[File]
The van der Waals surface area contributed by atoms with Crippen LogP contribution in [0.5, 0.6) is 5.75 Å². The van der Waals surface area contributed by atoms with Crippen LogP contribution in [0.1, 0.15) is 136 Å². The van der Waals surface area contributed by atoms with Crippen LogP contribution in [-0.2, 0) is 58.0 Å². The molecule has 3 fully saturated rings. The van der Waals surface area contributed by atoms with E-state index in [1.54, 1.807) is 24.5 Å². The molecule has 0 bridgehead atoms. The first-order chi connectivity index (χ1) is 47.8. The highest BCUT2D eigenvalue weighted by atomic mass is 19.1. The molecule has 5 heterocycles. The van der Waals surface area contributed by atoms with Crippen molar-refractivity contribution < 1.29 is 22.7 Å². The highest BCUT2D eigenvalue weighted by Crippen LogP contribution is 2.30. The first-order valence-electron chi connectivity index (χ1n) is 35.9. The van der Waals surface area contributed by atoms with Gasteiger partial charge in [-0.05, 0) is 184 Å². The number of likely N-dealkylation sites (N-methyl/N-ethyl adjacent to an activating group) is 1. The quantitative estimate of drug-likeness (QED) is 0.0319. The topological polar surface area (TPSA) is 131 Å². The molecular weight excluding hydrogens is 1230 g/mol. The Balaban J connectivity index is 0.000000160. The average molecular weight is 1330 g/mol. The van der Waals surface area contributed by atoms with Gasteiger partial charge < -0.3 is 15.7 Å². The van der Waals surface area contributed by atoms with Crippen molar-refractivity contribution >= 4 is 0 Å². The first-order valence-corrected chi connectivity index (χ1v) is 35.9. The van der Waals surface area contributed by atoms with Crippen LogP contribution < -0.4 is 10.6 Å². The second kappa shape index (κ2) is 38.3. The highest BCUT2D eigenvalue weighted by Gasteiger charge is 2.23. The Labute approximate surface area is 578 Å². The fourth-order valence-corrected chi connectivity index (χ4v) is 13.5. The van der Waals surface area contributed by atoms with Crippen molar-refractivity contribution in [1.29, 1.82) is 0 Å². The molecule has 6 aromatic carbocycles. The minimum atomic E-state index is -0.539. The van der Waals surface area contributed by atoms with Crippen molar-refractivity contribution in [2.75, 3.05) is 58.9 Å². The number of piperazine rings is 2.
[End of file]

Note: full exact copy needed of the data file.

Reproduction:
The van der Waals surface area contributed by atoms with Crippen LogP contribution in [0.5, 0.6) is 5.75 Å². The van der Waals surface area contributed by atoms with Crippen LogP contribution in [0.1, 0.15) is 136 Å². The van der Waals surface area contributed by atoms with Crippen LogP contribution in [-0.2, 0) is 58.0 Å². The molecule has 3 fully saturated rings. The van der Waals surface area contributed by atoms with E-state index in [1.54, 1.807) is 24.5 Å². The molecule has 0 bridgehead atoms. The first-order chi connectivity index (χ1) is 47.8. The highest BCUT2D eigenvalue weighted by atomic mass is 19.1. The molecule has 5 heterocycles. The van der Waals surface area contributed by atoms with Crippen molar-refractivity contribution < 1.29 is 22.7 Å². The highest BCUT2D eigenvalue weighted by Crippen LogP contribution is 2.30. The first-order valence-electron chi connectivity index (χ1n) is 35.9. The van der Waals surface area contributed by atoms with Gasteiger partial charge in [-0.05, 0) is 184 Å². The number of likely N-dealkylation sites (N-methyl/N-ethyl adjacent to an activating group) is 1. The quantitative estimate of drug-likeness (QED) is 0.0319. The topological polar surface area (TPSA) is 131 Å². The molecular weight excluding hydrogens is 1230 g/mol. The Balaban J connectivity index is 0.000000160. The average molecular weight is 1330 g/mol. The van der Waals surface area contributed by atoms with Gasteiger partial charge < -0.3 is 15.7 Å². The van der Waals surface area contributed by atoms with Crippen molar-refractivity contribution >= 4 is 0 Å². The first-order valence-corrected chi connectivity index (χ1v) is 35.9. The van der Waals surface area contributed by atoms with Crippen LogP contribution < -0.4 is 10.6 Å². The second kappa shape index (κ2) is 38.3. The highest BCUT2D eigenvalue weighted by Gasteiger charge is 2.23. The Labute approximate surface area is 578 Å². The fourth-order valence-corrected chi connectivity index (χ4v) is 13.5. The van der Waals surface area contributed by atoms with Crippen molar-refractivity contribution in [1.29, 1.82) is 0 Å². The molecule has 6 aromatic carbocycles. The minimum atomic E-state index is -0.539. The van der Waals surface area contributed by atoms with Crippen molar-refractivity contribution in [2.75, 3.05) is 58.9 Å². The number of piperazine rings is 2.